Trump Vs. Brexit: Which Will Be More Disruptive for Borrowers?
Blog

Trump Vs. Brexit: Which Will Be More Disruptive for Borrowers?

Clock  3 minute read

Carl Shave Carl Shave | February 23, 2017

Share

Facebook Twitter

Recent seismic political shifts have made our financial futures more uncertain than ever before. With Britain poised for a “hard Brexit” at an unclear future date, under unknowable terms, and the highly unpredictable Donald Trump now in the White House, it is virtually anyone’s guess what is in store for the economy over the coming months and years. But will Brexit or Trump prove to be more disruptive for British borrowers? Will our exit from the European Union trigger fiscal chaos or will Trump’s internationally resonant policies and activities send our economy into even more of a spin?

Brexit & Trump Trigger Gilt Yield Fluctuation

Both Britain’s future exit from the EU and Trump’s election had a marked financial effect on the UK. Following June’s EU referendum, the benchmark interest rates which the British Government pays in order to borrow from the capital markets (known as ten-year gilt yields) fell to historic lows, dropping to 1.383 in June and even further to a “lowest ever” rate of 0.506 in August. After Trump’s election however, gilt yields spiked, hitting 1.49 in November 2016, a full 1% higher than a three months previously, making it more expensive for the UK Government to borrow. To put these abstract figures into perspective, the ONS (Office for National Statistics) recently estimated that £3bn is added to the National Debt for every 1% rise in gilt yields, pointing to Trump as one of the most disruptive factors for the UK economy – and ultimately British borrowers.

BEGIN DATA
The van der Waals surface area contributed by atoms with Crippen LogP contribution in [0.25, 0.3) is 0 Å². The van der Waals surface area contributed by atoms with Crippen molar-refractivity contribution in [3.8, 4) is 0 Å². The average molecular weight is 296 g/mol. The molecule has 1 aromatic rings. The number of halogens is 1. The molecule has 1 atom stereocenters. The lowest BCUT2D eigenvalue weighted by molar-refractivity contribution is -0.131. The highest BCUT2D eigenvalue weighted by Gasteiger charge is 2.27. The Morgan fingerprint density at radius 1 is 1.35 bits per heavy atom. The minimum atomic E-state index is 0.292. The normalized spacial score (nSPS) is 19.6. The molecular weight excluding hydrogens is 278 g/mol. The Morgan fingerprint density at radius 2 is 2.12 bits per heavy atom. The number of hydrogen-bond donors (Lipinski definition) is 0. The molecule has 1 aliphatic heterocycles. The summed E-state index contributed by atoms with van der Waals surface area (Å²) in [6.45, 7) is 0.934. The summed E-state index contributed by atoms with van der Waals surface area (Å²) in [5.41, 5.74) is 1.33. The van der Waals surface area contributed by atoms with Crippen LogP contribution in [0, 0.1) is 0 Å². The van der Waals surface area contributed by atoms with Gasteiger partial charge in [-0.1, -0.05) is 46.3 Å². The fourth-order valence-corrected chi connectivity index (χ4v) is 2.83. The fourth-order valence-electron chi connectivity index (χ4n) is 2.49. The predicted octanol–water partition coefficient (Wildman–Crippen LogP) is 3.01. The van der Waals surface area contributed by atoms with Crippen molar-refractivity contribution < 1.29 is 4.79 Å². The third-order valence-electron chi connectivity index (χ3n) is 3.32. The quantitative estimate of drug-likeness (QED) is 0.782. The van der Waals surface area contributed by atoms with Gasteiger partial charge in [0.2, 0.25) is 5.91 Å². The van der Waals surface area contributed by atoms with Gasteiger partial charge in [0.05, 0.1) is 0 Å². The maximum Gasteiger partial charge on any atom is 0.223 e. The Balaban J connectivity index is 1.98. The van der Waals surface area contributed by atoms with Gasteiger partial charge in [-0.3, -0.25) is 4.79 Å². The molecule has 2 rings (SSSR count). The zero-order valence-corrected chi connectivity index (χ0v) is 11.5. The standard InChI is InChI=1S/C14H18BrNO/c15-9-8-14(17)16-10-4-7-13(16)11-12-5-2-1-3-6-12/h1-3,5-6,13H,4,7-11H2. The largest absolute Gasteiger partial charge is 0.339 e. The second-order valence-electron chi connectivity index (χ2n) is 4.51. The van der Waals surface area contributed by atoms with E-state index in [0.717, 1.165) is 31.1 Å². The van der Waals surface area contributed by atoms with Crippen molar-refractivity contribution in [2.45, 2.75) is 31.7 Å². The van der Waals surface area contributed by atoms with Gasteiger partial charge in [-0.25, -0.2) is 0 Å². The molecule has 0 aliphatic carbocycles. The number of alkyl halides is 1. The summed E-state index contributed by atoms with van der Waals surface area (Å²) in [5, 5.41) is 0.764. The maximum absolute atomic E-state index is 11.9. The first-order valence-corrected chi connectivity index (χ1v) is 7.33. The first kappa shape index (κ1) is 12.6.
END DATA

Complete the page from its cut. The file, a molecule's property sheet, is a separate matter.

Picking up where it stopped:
Borrowing Rises Post-Brexit

But Brexit has had one very direct impact on British borrowers. Following the referendum, the Bank of England reduced (already low) British interest rates to a record low of 0.25% in a bid to stimulate the economy, amidst widespread worries about Brexit and the future of the UK. The Bank of England also announced a £100bn scheme which would force banks to pass these interest rates onto consumers. This interest rate slash has made it far more affordable for borrowers to access finance for loans and mortgages. Many anticipated the cut would be short-lived, but in December it was announced that the 0.25% interest rate would remain in place.

Sterling on the Slide

The factors behind the interest rate drop have much to do with the fall in Sterling following Brexit. In October 2016, following Theresa May’s “hard Brexit” speech, the value of the pound against the dollar fell beyond its post-referendum low, hitting its lowest point since June 1985. In the intervening months, Sterling has struggled and rallied slightly, only to fall back to major lows following the Supreme Court decision to make MPs vote on Brexit, which cemented the UK’s exit from the EU. The weakness of the pound has triggered higher inflation, forcing UK consumers to pay more for goods and services. This inflation rise is a key factor behind the Bank of England’s decision to continue the 0.25% interest rate.

What Matters More?

So, has Trump or Brexit had a more disruptive effect on UK borrowers? It’s impossible to predict the future, but with inflation rising, a tough EU farewell virtually set in stone and interest rates at rock bottom, it is our departure from the European Union which is affecting UK borrowers most significantly thus far. Buying a property and need advice on borrowing in today’s uncertain economy? Our expert mortgage advisers have their fingers on the pulse, so please get in touch with Just Mortgage Brokers today on 0800 114 3978.